The team predicted the clinical effects of having a mutated CYP7A1 gene and then identified several hundred people who fit the profile. Using a sensitive technique to search for mutations in the DNA of these people, they found mutations in 11 people. Of 37 people in the family of one patient, nine carried the same mutation. Three were siblings with defects in both their maternal and paternal copies of the gene. Their cholesterol levels were above 300 mg/dl -- nearly double their family's average, putting them at extreme risk for coronary heart disease. Two of the three – brothers – had elevated triglycerides and premature gallstone disease, as predicted.

Even family members with a mutation in just one of the two copies of the gene had significantly elevated cholesterol levels, the scientists found, equivalent to a heart attack risk more than 50 percent higher than average.

Taking into account that the original DNA sample was drawn from patients with cholesterol problems, the team was able to estimate that several hundred thousand people in the U.S. and Europe will be affected by defects in this gene.

The siblings with mutations in both copies of the CYP7A1 gene were, in effect, "human knockouts" for this gene. A powerful approach to determining how a particular gene functions is to knock out, or delete, both copies of the gene in mice and raise a line of mice lacking the gene. Such a mouse knockout has been developed for CYP7A1 but surprisingly, these mice do not exhibit the cholesterol problems predicted – and found – in people.

"The mouse model did not predict the significant increased cholesterol levels, but now that we have identified this disorder in patients, we hope that the new understanding of how LDL levels can become elevated will help prevent and treat atherosclerosis," said Clive R. Pullinger, PhD, research biochemist at the CVRI and lead author on the paper.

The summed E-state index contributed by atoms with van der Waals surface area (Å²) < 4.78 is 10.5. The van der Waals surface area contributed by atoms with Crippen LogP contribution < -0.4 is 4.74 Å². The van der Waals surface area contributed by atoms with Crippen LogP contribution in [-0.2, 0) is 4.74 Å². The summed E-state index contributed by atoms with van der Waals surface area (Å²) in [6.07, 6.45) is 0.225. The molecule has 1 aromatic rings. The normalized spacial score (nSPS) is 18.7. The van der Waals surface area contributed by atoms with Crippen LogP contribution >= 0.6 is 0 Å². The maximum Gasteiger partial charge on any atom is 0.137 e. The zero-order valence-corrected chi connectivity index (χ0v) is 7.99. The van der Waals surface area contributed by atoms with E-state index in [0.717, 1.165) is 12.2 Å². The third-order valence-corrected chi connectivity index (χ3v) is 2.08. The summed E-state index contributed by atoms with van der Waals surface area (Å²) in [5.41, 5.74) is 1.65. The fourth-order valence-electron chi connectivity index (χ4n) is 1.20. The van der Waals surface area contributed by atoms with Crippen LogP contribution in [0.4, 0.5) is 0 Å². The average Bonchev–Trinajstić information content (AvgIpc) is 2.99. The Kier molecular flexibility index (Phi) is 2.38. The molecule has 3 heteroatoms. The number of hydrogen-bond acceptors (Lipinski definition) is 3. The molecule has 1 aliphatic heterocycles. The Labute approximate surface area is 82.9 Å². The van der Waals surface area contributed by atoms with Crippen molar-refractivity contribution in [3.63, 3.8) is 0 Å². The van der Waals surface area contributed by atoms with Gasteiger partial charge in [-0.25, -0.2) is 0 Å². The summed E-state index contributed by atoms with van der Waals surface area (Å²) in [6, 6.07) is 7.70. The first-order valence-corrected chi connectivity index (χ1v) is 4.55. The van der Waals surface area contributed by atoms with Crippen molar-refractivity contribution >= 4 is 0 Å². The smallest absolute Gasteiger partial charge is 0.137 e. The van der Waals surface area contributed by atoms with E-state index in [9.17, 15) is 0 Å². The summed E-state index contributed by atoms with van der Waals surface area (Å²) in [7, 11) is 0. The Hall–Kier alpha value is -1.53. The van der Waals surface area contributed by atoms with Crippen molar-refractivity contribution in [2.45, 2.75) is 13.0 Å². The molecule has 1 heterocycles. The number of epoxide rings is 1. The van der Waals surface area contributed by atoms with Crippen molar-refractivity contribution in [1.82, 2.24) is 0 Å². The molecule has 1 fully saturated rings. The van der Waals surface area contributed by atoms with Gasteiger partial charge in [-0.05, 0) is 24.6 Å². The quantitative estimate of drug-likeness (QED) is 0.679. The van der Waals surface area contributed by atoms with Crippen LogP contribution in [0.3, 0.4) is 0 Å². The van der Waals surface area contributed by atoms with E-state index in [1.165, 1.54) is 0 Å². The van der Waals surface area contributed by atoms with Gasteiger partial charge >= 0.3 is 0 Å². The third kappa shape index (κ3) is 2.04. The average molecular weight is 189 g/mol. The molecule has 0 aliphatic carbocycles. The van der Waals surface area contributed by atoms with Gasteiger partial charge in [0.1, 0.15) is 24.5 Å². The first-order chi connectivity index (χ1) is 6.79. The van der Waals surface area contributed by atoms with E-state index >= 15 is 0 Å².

Pullinger identified the mutations in the suspected gene samples using a technique known as differential DNA melting, which pinpoints the mutated genes based on their abnormal mobility when the DNA is placed in an electrical field.


The repository of genetic and clinical records, the Genomic Resource in Atherosclerosis at UCSF, is a project of John Kane, Pullinger, and Mary J. Malloy, MD, UCSF clinical professor in the CVRI, and a co-author.

Other co-authors are Celeste Eng, BS, and Andrea Verhagen, BS, both staff research associates, CVRI; Gerald Salen and Sarah Shefer, MD, both professors of medicine, New Jersey Medical School; Ashok K. Batta, New Jersey Medical School; Sandra Erickson, PhD, adjunct professor of metabolism, UCSF and Veteran Affairs Medical Center, San Francisco; Christopher Rivera, BS, a UCSF medical student; and Sean J. Mulvihill, MD, clinical professor, surgery department, University of Utah.

The research was funded by a number of institutions including the National Institutes of Health and the American Heart Association.

Disclaimer: AAAS and EurekAlert! are not responsible for the accuracy of news releases posted to EurekAlert! by contributing institutions or for the use of any information through the EurekAlert system.